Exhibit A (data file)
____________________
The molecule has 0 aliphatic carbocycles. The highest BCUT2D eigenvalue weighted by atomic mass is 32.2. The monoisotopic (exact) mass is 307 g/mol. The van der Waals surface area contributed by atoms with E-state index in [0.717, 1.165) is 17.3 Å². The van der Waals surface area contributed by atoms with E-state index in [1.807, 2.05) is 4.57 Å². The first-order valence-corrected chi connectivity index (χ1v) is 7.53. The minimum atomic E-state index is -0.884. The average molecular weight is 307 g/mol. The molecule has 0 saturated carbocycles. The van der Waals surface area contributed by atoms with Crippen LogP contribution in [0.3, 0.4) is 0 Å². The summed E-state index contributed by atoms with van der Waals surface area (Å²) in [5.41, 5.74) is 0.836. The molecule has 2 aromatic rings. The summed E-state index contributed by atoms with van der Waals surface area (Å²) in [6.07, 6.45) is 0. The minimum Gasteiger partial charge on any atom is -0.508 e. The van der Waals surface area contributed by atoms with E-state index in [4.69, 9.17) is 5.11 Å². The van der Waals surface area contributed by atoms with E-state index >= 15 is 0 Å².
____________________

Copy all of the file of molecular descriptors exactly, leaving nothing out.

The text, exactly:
The molecule has 0 aliphatic carbocycles. The highest BCUT2D eigenvalue weighted by atomic mass is 32.2. The monoisotopic (exact) mass is 307 g/mol. The van der Waals surface area contributed by atoms with E-state index in [0.717, 1.165) is 17.3 Å². The van der Waals surface area contributed by atoms with E-state index in [1.807, 2.05) is 4.57 Å². The first-order valence-corrected chi connectivity index (χ1v) is 7.53. The minimum atomic E-state index is -0.884. The average molecular weight is 307 g/mol. The molecule has 0 saturated carbocycles. The van der Waals surface area contributed by atoms with Crippen LogP contribution in [0.3, 0.4) is 0 Å². The summed E-state index contributed by atoms with van der Waals surface area (Å²) in [5.41, 5.74) is 0.836. The molecule has 2 aromatic rings. The summed E-state index contributed by atoms with van der Waals surface area (Å²) in [6.07, 6.45) is 0. The minimum Gasteiger partial charge on any atom is -0.508 e. The van der Waals surface area contributed by atoms with E-state index in [4.69, 9.17) is 5.11 Å². The van der Waals surface area contributed by atoms with E-state index >= 15 is 0 Å².